As for what is reported from Ibn Mas'ud and Ibn 'Umar about it being disliked to recite the Qur'an out of order, claiming that it upsets the heart, what they meant by that was reciting the sura out of order and beginning from its end and then working backwards, because that is forbidden. Some people do this with the Qur'an and poetry to subject the tongue to that and facilitate memorisation. Allah forbade doing this in the Qur'an because it disorders His suras and is counter to what He meant by it."
Part of what indicates that it is not obliged to use the chronological order of revelation in copies of the Qur'an is that it is confirmed that certain ayats were revealed in Madina and then placed in Makkan suras. 'A'isha said, "Surat al-Baqara and Surat an-Nisa' were revealed when I was with him (i.e. in Madina), but they come in the copies of the Qur'an before earlier suras of the Qur'an revealed in Makka."
As for the vowelling of the Qur'an and its dots, it is reported that 'Abdu'l-Malik ibn Marwan commanded them to be added, and that was undertaken by al-Hajjaj in Wasit. He worked on the task and added its hizbs. He commanded the governor of Iraq, al-Hasan, and Yahya ibn Ya'mur to do that. After that he wrote a book in Wasit on the readings in which he compiled what was related about the disagreement of people in relation to the script. People used that book for a long time until Ibn Mujahid wrote his book on the readings. In Kitab at-Tabaqat az-Zubaydi quotes al-Mubarrad as saying that the first person to use dots in the Qur'an was Abu'l-Aswad ad-Du'ali. Ibn Sirin also mentioned that he had a copy of the Qur'an in which Yahya ibn Ya'mur had put the dots.
As for the position regarding the division of the Qur'an into groups of ten ayats, Ibn 'Atiyya said, "In one of the histories I read that the 'Abbasid al-Ma'mun commanded that to be done. It is also said that al-Hajjaj did it." In the Kitab al-Bayan, ad-Dani said that 'Abdullah ibn Mas'ud disliked the marking of tens in the copies of the Qur'an and that he erased them. Mujahid is reported to have disliked the tenths in copies of the Qur'an.
Ashhab said, "I heard Malik being asked about the tens which are in the Qur'an in red and other colours and he disliked that, saying, "There is nothing wrong in marking the tens with [normal] ink." He was asked about copies of the Qur'an in which the ends of suras were written along with the number of ayats in every sura. He said, 'I dislike for anything [additional] to be written or vowelled in the master copies. As for those copies by which children learn, I see no harm in doing that." Ashhab said, "Then he produced for us a copy of the Qur'an which had belonged to his grandfather. He had written it when 'Uthman had the Qur'an copied out. We saw the ends were written in ink in something resembling a chain which extended for an entire line and I saw that the ayats had diacritical marks in ink."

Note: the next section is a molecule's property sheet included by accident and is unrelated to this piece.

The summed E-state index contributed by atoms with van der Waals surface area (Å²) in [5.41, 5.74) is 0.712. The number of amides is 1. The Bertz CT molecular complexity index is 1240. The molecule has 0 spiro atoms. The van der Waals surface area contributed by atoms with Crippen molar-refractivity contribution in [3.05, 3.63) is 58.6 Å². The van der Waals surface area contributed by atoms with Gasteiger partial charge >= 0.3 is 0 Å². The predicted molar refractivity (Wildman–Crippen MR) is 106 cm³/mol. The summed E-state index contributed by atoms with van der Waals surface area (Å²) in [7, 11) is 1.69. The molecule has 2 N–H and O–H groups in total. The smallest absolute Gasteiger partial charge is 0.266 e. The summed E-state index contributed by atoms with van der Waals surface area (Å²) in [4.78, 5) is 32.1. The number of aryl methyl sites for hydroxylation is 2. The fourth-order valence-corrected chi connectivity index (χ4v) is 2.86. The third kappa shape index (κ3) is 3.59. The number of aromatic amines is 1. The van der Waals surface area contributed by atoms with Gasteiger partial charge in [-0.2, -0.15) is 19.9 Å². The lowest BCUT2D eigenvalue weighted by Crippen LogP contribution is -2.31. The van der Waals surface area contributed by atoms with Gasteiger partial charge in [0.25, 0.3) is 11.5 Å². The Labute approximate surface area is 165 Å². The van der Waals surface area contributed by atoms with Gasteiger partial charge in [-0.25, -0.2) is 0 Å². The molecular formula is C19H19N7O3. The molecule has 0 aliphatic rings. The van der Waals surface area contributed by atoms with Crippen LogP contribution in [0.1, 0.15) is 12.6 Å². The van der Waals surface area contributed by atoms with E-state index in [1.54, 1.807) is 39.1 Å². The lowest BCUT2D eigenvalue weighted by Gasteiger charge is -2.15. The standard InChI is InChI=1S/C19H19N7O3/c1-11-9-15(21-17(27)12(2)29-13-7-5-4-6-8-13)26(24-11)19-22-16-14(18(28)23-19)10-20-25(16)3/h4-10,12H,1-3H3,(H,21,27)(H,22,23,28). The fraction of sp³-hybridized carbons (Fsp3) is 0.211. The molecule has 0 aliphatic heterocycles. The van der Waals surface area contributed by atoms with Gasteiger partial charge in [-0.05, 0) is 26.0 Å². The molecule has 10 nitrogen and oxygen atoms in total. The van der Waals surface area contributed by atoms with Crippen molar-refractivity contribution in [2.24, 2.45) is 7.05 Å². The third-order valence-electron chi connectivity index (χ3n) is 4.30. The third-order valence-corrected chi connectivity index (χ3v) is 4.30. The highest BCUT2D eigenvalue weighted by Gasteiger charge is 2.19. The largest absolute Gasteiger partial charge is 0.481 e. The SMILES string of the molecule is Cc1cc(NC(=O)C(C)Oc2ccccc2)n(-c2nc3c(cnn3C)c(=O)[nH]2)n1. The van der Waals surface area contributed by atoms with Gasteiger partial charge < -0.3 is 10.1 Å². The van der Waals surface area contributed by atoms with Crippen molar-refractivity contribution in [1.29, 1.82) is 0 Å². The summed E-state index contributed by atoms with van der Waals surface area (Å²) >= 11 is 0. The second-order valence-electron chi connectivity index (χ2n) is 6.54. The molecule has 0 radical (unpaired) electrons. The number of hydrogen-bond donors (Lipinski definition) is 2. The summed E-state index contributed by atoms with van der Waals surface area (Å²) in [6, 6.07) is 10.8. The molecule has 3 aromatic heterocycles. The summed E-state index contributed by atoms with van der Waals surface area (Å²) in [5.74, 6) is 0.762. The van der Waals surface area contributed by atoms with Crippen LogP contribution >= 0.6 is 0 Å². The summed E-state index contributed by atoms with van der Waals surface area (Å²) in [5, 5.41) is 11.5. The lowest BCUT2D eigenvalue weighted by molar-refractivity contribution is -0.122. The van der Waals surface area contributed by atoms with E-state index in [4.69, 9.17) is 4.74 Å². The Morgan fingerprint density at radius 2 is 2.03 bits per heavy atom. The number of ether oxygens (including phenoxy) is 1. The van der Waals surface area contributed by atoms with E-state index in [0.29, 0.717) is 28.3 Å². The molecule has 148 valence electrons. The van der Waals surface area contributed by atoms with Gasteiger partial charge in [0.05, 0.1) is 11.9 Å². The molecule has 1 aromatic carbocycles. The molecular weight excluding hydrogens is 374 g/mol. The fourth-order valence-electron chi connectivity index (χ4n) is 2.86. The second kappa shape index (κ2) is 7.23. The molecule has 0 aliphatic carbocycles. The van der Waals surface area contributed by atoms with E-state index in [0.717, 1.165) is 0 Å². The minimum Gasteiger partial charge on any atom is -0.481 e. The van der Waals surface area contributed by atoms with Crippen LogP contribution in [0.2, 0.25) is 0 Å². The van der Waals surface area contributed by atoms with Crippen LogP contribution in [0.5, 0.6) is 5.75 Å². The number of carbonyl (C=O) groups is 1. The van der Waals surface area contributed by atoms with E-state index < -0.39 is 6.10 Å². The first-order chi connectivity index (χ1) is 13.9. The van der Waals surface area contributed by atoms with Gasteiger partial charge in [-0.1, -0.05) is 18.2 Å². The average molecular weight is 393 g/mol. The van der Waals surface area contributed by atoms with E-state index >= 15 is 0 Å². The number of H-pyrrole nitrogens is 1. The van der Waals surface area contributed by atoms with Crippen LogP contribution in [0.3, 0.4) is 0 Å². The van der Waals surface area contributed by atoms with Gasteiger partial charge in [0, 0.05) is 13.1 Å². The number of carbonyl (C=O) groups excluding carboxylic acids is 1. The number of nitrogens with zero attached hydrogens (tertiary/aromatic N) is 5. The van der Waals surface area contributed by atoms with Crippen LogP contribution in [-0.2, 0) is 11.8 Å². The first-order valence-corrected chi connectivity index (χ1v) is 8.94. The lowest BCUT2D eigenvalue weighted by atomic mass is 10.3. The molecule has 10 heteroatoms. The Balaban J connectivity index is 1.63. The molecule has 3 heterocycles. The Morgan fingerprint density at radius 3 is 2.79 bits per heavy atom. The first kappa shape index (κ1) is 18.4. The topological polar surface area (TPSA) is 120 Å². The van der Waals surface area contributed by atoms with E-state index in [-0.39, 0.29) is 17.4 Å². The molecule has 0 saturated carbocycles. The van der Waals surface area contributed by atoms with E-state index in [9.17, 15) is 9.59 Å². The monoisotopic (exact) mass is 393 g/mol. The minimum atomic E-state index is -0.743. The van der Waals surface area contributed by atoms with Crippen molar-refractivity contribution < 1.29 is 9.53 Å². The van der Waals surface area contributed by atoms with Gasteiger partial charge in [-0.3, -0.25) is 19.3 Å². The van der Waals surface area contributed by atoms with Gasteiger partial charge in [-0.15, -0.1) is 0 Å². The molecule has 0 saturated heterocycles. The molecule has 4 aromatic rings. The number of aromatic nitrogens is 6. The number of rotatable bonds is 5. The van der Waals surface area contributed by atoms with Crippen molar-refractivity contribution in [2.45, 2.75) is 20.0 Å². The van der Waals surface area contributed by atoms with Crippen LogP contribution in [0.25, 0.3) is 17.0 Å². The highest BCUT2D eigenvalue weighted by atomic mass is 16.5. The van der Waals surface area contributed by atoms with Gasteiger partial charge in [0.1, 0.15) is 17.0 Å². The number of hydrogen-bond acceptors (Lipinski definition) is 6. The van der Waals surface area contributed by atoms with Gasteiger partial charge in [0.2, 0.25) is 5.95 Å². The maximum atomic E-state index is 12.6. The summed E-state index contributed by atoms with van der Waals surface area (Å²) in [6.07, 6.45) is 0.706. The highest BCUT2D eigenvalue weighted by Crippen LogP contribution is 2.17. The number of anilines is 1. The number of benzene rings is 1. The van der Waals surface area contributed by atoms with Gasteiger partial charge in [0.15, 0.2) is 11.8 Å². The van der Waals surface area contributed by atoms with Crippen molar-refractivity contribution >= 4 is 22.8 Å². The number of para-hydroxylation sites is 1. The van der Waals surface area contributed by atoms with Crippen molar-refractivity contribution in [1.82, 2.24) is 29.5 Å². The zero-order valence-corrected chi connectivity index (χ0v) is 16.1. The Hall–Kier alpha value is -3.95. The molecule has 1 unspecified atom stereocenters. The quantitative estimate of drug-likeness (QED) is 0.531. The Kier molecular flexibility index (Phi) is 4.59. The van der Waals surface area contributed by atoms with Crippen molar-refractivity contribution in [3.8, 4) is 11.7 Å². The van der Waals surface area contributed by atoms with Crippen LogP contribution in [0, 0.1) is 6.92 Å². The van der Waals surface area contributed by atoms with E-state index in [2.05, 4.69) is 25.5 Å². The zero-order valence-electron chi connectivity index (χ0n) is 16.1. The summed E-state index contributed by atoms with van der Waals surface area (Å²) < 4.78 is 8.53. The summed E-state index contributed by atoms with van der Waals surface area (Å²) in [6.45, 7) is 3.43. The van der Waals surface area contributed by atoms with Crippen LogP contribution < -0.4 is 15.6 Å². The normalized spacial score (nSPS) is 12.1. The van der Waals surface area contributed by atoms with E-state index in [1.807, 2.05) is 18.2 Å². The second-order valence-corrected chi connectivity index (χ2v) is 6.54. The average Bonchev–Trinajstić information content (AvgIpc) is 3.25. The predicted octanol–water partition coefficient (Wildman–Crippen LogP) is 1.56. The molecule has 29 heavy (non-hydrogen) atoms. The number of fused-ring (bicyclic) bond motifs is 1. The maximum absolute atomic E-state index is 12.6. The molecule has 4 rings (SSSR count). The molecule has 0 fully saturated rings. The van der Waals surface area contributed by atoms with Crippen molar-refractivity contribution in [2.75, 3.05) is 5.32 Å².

Qatada said, "They began with the dots, then with marking the division of the fives and then the tens." Yahya ibn Abi Kathir said, "The Qur'an was bare in the original copies and the first thing that they did was to put dots on the ba', ta' and tha'. They said, "There is nothing wrong in it. It makes it clearer." Then they put dots at the ends of ayats and then they put openings and ends of suras."
Abu Hamza said, "Ibrahim an-Nakha'i noticed in my copy of the Qur'an the opening of such-and-such a sura. He said to me, 'Erase it. 'Abdullah ibn Mas'ud said, "Do not mix with the Book of Allah something which is not part of it."'" Abu Bakr as-Sarraj said, "I asked Abu Razin, 'Do I write 'Sura such-and-such' in my copy of the Qur'an?' He replied, 'I fear that people will come who do not know it and think that those words are part of the Qur'an.'"
Ad-Dani said, "All these reports which allow the marking of tenths and fives and beginnings of suras and the beginnings of ayats say that it was done by the Companions whose ijtihad led them to that. I think that those of them who objected to that objected to the use of colours like red, yellow and so forth, although the Muslims in other areas agreed on their use in the master copies and other copies, and prohibition and error were removed from them in what they agreed upon, Allah willing.
As for the number of its letters and juz's, Sallam al-Himani said, "Al-Hajjaj ibn Yusuf gathered the reciters, huffaz and scribes and said, 'Tell me how many letters are in the entire Qur'an.' I was one of that group. We calculated and agreed that the Qur'an had three hundred and forty thousand, seven hundred and forty (340,740) letters. Then he said, 'Tell me which letter ends half of the Qur'an.' It was in al-Kahf, on the fa' of wa layatalattaf [18:19, "he should go about with caution."] He said, 'Tell me the thirds.' The first third was found to be at the beginning of 9:100 and at the second at the beginning of 26:100 or 101. The last third was the rest of the Qur'an. He said, 'Tell me the sevenths of the letters.' We did so."
Sallam, Abu Muhammad, stated, "We did that over four months. Every night al-Hajjaj would read a fourth. The end of the first fourth was at the end of al-An'am, the second in al-Kahf, the third at the end of az-Zumar and the fourth consisted of the rest. This is contrary to what is mentioned by ad-Dani in Kitab al-Bayan.